Museo del Ara Pacis ☆☆

The Ara Pacis, Ara Pacis, Rome, Italy (Photo by Damian Entwistle)
The Ara Pacis

Emperor Augustus' ancient Altar of Peace in Rome, Italy

Ara Pacis, Ara Pacis, Rome, Italy. (Photo by the Institute for the Study of the Ancient World)
A relief of Tellus Mater, the Roman earth-goddess, Ara Pacis, Rome, Italy. (Photo by Chris Nas)
Relief from the west side, Ara Pacis, Rome, Italy. (Photo by Sailko)
Reliefs, Ara Pacis, Rome, Italy. (Photo by Miguel Hermoso Cuesta)
Casts of busts showing the members of the Julio-Claudian dynasty, Ara Pacis, Rome, Italy. (Photo by Giovanni Dall

Augustus had his "Altar of Peace" built from 13 to 9 BC to celebrate the peace his campaigns to unify the new Empire had brought to Europe, northern Africa, and the Near East.

It's been reconstructed and placed in a huge, post-modern aquarium along the Lungotevere, and though you can admire it from without through the glass walls, it's worth the admission to go inside and examine up close the decorative relief panels that ring the entire exterior.

These carvings depict mythological figures and long processions of prominent citizens from Rome's history above a Greek key band and lower frieze of acanthus leaves and swans.

Not only are they beautiful, but these carvings represent the point at which Roman art finally significantly broke from Greek models to make a strong, classical statement all its own.

The discovery of the Ara Pacis

Since the 16th century, bits of decorative frieze have been recovered from beneath buildings lining the Corso, most making their way to collections in the Louvre, Vatican, and Florence. The bulk of the altar, however, lay under the water table and was serving as the foundation for several palazzi.

Mussolini, who was always looking for ways to link the concept of his new, Fascist empire with that of ancient Rome, order the rest excavated in 1938.

His archaeologists came up with the brilliant plan of freezing the water in the soil, building new supports for the palaces above, and extracting the chunks of marble altar before the ground thawed again.

The reconstituted Ara Pacis is very close to complete, with casts replacing the bits Rome hasn't been able to repatriate from museums. It has been reassembled in a giant aquarium-like building along the banks of the Tiber.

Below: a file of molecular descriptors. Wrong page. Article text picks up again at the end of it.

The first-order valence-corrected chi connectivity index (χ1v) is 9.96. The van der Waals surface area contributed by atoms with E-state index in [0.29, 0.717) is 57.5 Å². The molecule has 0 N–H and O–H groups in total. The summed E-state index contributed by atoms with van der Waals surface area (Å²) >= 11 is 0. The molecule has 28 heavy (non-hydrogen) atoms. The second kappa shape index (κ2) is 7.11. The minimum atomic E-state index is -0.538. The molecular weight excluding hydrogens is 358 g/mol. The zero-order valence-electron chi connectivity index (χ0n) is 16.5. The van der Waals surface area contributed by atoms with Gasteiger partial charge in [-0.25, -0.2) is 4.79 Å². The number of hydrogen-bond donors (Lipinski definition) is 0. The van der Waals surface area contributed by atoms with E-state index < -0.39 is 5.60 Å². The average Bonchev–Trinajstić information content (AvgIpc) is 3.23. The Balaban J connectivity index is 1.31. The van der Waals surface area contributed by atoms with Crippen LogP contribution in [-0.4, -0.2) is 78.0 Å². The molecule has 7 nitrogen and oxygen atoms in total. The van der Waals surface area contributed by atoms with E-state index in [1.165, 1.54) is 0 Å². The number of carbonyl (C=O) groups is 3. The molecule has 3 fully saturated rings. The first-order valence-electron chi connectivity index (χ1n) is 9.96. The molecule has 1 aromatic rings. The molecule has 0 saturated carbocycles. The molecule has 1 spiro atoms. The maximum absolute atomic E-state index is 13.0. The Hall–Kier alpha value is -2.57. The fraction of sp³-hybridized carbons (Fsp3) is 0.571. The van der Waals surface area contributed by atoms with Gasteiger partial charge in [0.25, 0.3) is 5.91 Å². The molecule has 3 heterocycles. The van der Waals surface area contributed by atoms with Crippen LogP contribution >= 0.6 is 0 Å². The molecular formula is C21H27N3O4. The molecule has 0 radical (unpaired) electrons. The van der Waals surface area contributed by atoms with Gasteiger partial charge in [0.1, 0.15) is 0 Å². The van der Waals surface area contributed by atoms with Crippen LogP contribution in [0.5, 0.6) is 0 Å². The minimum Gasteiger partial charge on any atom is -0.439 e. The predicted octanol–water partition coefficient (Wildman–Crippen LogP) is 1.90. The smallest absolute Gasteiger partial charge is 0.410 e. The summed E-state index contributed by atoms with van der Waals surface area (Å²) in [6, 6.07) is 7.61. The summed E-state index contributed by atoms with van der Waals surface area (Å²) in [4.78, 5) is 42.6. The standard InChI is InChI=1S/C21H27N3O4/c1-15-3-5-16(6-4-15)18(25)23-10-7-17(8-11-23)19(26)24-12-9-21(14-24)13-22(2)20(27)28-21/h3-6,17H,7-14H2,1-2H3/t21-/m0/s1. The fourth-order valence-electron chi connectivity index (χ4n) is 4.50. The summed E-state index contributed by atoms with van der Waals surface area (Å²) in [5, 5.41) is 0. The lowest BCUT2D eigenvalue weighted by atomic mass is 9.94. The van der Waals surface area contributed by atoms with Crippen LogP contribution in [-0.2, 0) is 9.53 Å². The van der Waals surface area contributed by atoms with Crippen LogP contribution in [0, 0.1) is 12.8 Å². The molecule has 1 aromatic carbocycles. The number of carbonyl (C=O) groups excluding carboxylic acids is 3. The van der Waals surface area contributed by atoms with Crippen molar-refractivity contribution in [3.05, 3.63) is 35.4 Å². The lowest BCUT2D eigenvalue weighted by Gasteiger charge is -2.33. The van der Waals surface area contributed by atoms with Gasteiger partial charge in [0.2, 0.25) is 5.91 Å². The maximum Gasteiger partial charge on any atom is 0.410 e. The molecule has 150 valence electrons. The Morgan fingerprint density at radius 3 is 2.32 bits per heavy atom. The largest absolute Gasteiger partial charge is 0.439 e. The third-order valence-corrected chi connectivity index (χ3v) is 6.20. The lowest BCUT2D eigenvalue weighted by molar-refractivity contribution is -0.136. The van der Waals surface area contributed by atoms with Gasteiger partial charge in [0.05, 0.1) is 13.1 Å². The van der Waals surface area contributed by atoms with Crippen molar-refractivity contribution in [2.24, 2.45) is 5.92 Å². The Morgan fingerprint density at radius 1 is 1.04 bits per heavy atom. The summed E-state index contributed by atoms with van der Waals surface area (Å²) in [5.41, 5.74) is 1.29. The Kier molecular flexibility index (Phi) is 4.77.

(This used to be in a much smaller aquarium, and you could see it better back then, but the old, simple, utilitarian glass box has recently been replaced with a much larger, fancier, sleeker building designed by Richard Meier—still with glass walls so you can kinda see it without going inside—with a more elaborate interpretive center inside.)

Directly across from the Ara Pacis, in one of Rome's most hideous, Fascist-designed piazze, lie the rotund brick remains of the mausoleum of the man whose accomplishments this altar glorifies: The Tomb of Augustus.

Photo gallery
  • The Ara Pacis, Ara Pacis, Italy (Photo by Damian Entwistle)
  • Ara Pacis, Ara Pacis, Italy (Photo by the Institute for the Study of the Ancient World)
  • A relief of Tellus Mater, the Roman earth-goddess, Ara Pacis, Italy (Photo by Chris Nas)
  • Relief from the west side, Ara Pacis, Italy (Photo by Sailko)
  • Reliefs, Ara Pacis, Italy (Photo by Miguel Hermoso Cuesta)
  • Casts of busts showing the members of the Julio-Claudian dynasty, Ara Pacis, Italy (Photo by Giovanni Dall
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Tips

Free or reduced admission with a sightseeing card

Get into Ara Pacis for free (and skip the line at the ticket booth) with:

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How long does the Ara Pacis take?

Figure on spending 30–45 minutes inside. It's a pretty spectacular chunk of Ancient Rome, but in the end it's just one structure, so no need to linger.

Note that the museum stays open until 7:30pm, but the last entrance it at 6:30pm.

Useful Italian phrases